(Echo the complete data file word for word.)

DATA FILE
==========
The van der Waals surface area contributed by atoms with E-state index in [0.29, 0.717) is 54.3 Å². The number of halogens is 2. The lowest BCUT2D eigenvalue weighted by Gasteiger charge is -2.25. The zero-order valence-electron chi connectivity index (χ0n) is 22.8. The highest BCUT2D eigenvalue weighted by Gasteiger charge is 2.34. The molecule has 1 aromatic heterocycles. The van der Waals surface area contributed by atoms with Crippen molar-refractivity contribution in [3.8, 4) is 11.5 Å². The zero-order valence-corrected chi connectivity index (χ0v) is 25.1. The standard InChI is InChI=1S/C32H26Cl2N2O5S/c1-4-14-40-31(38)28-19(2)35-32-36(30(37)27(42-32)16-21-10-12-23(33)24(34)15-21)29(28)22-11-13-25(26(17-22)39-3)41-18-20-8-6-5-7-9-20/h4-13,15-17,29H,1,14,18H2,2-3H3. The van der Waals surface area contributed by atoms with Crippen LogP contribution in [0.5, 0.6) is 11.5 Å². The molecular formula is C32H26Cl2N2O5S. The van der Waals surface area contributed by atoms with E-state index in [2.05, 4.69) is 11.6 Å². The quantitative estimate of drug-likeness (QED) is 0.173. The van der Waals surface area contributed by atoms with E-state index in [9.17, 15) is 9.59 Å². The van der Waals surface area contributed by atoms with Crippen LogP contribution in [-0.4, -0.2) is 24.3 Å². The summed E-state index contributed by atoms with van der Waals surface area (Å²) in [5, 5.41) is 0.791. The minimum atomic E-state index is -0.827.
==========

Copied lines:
The van der Waals surface area contributed by atoms with E-state index in [0.29, 0.717) is 54.3 Å². The number of halogens is 2. The lowest BCUT2D eigenvalue weighted by Gasteiger charge is -2.25. The zero-order valence-electron chi connectivity index (χ0n) is 22.8. The highest BCUT2D eigenvalue weighted by Gasteiger charge is 2.34. The molecule has 1 aromatic heterocycles. The van der Waals surface area contributed by atoms with Crippen molar-refractivity contribution in [3.8, 4) is 11.5 Å². The zero-order valence-corrected chi connectivity index (χ0v) is 25.1. The standard InChI is InChI=1S/C32H26Cl2N2O5S/c1-4-14-40-31(38)28-19(2)35-32-36(30(37)27(42-32)16-21-10-12-23(33)24(34)15-21)29(28)22-11-13-25(26(17-22)39-3)41-18-20-8-6-5-7-9-20/h4-13,15-17,29H,1,14,18H2,2-3H3. The van der Waals surface area contributed by atoms with Crippen LogP contribution in [0.5, 0.6) is 11.5 Å². The molecular formula is C32H26Cl2N2O5S. The van der Waals surface area contributed by atoms with E-state index in [2.05, 4.69) is 11.6 Å². The quantitative estimate of drug-likeness (QED) is 0.173. The van der Waals surface area contributed by atoms with E-state index in [9.17, 15) is 9.59 Å². The van der Waals surface area contributed by atoms with Crippen LogP contribution in [-0.4, -0.2) is 24.3 Å². The summed E-state index contributed by atoms with van der Waals surface area (Å²) in [5, 5.41) is 0.791. The minimum atomic E-state index is -0.827.